G.L.Piggy [at] gmail.com
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Hugo Schwyzer, in his latest misfire:
By now, the basic claim — that men’s aspirations seem to have diminished as women’s ambition has increased –- is familiar. What’s less obvious is another byproduct of the man crisis: the frustrating degree to which so many young men increasingly turn to the women in their lives not merely for emotional reassurance, but for direction, order, and stability. While there’s nothing new about women nurturing their boyfriends and husbands, in the past -– at least among the American middle class -– that emotional encouragement was part of an explicit quid pro quo. However imperfectly the ideal was lived out in practice, the goal was usually the same: men provided, women soothed. For a host of reasons, guys are providing less financially than ever before. At the same time, men’s yearning for comfort, reassurance, and direction from women seems to be getting louder and more urgent.
I highlighted “seems” in the passage because it is the linchpin of the piece, yet I don’t believe that the observation is backed up by reality. It is true that women are gaining more economic power and increasing in relative status and that men are “suffering” through a transitory crisis. But are men yearning more for comfort and reassurance from the women in their lives? Are both financial and emotional dependency increasing or are they moving in opposite directions at different speeds?
Schwyzer’s evidence, power-blasted to rid it of the shit particles inherited from its original domicile:
Men may not be at end, but in Girls their psychological dependency is on display like never before. Think of Charlie, Marnie’s boyfriend. While having make-up sex in his painfully neat apartment, Charlie starts begging “don’t abandon me, okay, don’t make me feel safe and then abandon me.” Marnie –- who wanted Charlie back -– is so horrified by his desperation that she breaks up with him mid-coitus. We laugh in both disbelief and uncomfortable recognition at Charlie’s childlike, frantic craving for safety. We empathize with Marnie’s disgust with this hopeless man-child who decorates -– and verbalizes — like a woman but who crumbles like a thoroughly modern dude.
That’s the same Girls created by Nora Ephron/SATC fangurl Lena Dunham. The same Girls whose lead female character, not mentioned by Schwyzer even as he does focus on the most beta character on the show, is a dependent wreck-of-a-mess who initially leeches off of her parents financially and her sideasspiece-turned-boyfriend Adam emotionally. The first 80% of the season depicts the lead female character pining and whining for Adam as he does his own thing. He then mysteriously transitions to the needy insecure lost boy. Point being, Schwyzer is citing make-believe to fit his preconceived notions.
Where does Schwyzer go from there? He rolls out some dialogue from the movie Blue Valentine where Ryan Gosling’s character is pleading with his wife to tell him what to do to save their relationship. Schwyzer writes:
“Tell me what to do.” “Tell me how I should be.” Dean’s entreaty is both heartbreaking and utterly familiar; more than an appeal not to be abandoned, it’s a forlorn male plea for an instruction manual that wives and girlfriends can’t be expected to possess. Like Marnie in Girls, Cindy knows just enough to know that for her sanity’s sake, she’s got to get away from that sweet, suffocating, neediness.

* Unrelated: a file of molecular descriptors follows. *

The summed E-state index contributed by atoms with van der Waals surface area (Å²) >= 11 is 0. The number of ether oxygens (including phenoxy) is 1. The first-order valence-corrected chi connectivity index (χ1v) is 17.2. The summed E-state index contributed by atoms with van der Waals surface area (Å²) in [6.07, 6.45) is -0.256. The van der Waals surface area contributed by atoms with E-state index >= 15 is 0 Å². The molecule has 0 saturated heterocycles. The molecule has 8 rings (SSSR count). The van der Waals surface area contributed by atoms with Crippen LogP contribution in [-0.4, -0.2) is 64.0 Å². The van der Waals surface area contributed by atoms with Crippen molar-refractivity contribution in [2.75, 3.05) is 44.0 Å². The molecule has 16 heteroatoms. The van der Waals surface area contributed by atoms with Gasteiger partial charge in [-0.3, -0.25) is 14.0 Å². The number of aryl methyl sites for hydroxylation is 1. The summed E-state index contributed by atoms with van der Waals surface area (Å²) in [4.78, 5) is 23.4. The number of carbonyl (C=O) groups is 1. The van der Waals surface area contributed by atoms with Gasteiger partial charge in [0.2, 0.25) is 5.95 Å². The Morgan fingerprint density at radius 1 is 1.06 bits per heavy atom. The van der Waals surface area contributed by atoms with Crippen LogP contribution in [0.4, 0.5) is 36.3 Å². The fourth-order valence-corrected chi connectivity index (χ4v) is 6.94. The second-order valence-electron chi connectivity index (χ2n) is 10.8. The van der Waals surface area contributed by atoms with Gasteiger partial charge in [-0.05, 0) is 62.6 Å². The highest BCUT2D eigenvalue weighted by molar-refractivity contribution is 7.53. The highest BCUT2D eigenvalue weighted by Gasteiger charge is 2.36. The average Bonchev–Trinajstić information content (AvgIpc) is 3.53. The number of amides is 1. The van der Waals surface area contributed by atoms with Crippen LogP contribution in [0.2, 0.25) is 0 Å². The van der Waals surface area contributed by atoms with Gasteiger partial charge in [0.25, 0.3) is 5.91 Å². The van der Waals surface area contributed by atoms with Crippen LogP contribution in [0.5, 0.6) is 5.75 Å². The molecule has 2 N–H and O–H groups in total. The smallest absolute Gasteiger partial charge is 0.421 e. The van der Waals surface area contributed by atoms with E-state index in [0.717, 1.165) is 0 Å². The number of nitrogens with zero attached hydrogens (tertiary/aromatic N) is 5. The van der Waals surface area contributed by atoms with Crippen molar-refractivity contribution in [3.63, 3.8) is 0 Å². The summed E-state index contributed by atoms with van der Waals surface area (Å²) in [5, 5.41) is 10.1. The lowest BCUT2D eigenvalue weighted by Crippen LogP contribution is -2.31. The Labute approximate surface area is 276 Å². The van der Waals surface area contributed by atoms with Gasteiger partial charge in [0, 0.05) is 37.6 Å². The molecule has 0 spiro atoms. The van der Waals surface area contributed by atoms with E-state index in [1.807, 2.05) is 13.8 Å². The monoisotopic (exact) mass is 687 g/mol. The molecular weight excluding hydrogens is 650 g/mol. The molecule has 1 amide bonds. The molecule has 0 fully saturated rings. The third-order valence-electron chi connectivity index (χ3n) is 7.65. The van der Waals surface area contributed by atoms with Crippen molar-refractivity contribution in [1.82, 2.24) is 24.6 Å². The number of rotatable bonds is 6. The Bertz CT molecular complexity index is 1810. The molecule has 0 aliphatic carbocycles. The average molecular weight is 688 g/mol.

Is that how we should look at this particular movie? It seems to be something else and seems to be much deeper than Schwyzer’s just-so gut shot. Gosling’s character has become something of a loser. High school dropout who paints houses for a living. He drinks and is not happy. His wife is a nurse and they have a child together. The child may not be his. We could play the one-up game if we want, but we could also relate this to the overall transition being faced by men and women alike in this fast-changing world. Gosling’s character would certainly feel the pressure to be the right kind of man with the right kind of job. But his wife married him with full knowledge of his resume. She signed up for it. But when the failure finally comes to a head – and it inevitably would – he is the one left pleading for his life. He pleads because he has to plead. She does not. In the movie she encountered an ex-boyfriend (the one whose child Gosling’s character might have been raising, not that Schwyzer would sympathize) which sends him into a tailspin which ends in their separation. So we could reference this movie as an example of the tough transition faced by men and women alike or we could just point out that men are needy little bitches.
Schwyzer goes on:
The problem isn’t just that men may have a harder time adapting to a rapidly changing economy. The problem is –- as both Hanna Rosin and Lena Dunham (the creator and star of Girls) seem to understand – a growing number of men expect women to serve as perpetually available emotional beacons in their struggle to navigate the transition to adulthood and self-sufficiency.
To underscore, I don’t see this. Maybe it is just me. Though I see clingy men all the time (I see clingy women too, we just happen to notice a man clinging on to a woman as a “man bites dog” story), I also see men in various ways fighting their dependence on women. One way is Game, a key tenant of which is to avoid “one-itis”. But those guys are misogynist dicks, right?